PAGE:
The Wolverine review

The Wolverine Cover

This year we have been spoilt, and will continue to be spoilt, by the number of comic based movies hitting the big screen. Yet so far, they have struggled to live up to many of our expectations. Could that all be about to change as Hugh Jackman dons the iconic beard and Claws of Marvel’s wild man for the sixth time?

In a word, yes.

Wolverine fans can finally breathe a sigh of relief, as director James Mangold, and screenwriters Mark Bomback and Scott Frank have finally got it right. They’ve given us a Wolverine movie that we can all be proud of; an intelligent, attention grabbing action thriller, filled with breathtaking action scenes and a beautifully crafted story, of love betrayal, and mortality.

Almost all of the boxes have been ticked here, and even the purists will be pleased, as the story is based on the classic 1982 four part miniseries ‘Wolverine’ by Frank Miller and Chris Claremont.

Following his actions in X-Men: The Last Stand, and haunted by spectral appearances of his beloved Jean Grey, Logan (Hugh Jackman) has rid himself of ‘The Wolverine’ and returned to nature, living off the land. But he soon returns to Japan for the first time since 1945, where he saved the life of a young Japanese soldier. That soldier was Shingen Yashida (Haruhiko Yamanouchi), now a powerful business tycoon nearing the end of his natural life. Yashida claims to have the one thing that Logan desires, an end to his never-ending tortured existence and a chance to live out the rest of his days and age as a normal human (whose skeleton has been clad with indestructible metal). Of course nothing comes for free and Logan soon finds himself vulnerable for the first time in his long life. Embroiled in a web of deceit and betrayal, he is pushed to unimaginable physical and emotional limits, but ultimately has his lust for life restored.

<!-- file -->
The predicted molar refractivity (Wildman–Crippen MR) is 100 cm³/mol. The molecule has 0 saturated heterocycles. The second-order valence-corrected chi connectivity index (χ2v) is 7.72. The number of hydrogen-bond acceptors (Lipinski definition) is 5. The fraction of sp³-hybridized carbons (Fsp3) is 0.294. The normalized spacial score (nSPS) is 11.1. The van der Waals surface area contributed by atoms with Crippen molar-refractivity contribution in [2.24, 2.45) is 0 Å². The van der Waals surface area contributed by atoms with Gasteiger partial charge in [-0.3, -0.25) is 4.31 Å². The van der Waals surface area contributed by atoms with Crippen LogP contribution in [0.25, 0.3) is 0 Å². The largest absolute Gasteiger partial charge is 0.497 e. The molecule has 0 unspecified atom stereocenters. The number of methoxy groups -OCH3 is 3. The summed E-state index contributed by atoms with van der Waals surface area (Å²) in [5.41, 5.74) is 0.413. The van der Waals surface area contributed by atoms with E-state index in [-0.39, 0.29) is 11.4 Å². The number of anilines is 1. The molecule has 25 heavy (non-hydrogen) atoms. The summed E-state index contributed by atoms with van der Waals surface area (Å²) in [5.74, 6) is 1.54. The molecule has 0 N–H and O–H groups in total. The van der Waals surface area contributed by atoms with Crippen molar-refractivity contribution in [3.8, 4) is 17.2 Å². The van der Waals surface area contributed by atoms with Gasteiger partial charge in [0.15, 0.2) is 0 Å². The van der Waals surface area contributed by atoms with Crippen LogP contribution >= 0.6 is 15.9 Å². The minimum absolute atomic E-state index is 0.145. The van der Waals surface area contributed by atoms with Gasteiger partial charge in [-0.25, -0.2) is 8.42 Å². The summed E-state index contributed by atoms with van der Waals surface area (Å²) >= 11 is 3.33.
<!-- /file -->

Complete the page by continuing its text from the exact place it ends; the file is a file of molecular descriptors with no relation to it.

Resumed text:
The Wolverine (Hugh Jackman as Wolverine)

The entire feel of The Wolverine is worlds apart from the previous attempt, X-Men Origins: Wolverine. It has an almost Bond like feel to it in the early stages as our hero finds himself alone in an unfamiliar environment, where he finds love and friendship whilst battling against an evil organisation led by a crazed villain with evil intentions; one who is able to shed her skin and spit venom, well, maybe not the last part.

The movie is an action packed thrill ride from start to finish, but could also be seen as a deep love story. The action is fantastic, and the martial arts based fight scenes are rather pleasing to the eye, especially when they take place atop a speeding bullet train. The characters for the best part are also pretty good, especially Rila Fukushima’s Yukio, whose powers mirror that of Logan’s in a way, as she has the ability to foretell death.

Unfortunately as good as it is, The Wolverine is let down by a lacklustre final battle, with bland effects used to reveal what is supposedly his greatest foe to date. But that really does little to dampen what I consider to be the best comic book film so far this year.

Mangold has done an incredible job of somehow adapting a well-known and beloved comic arc, linking it to the ongoing X-Men series, whilst keeping it a pretty awesome self-contained adventure. The wounds from the previous movie have healed, and we are now seeing a deep and engrossing image of Logan, a haunted and tortured character that Jackman is still finding new ways to represent.

Of course, there is a hidden scene that follows the credits, which is a real teaser of what is to come, but that’s all I’m saying, you’ll get no spoilers from me.

The Wolverine is THE comic book movie of the summer, go see it.

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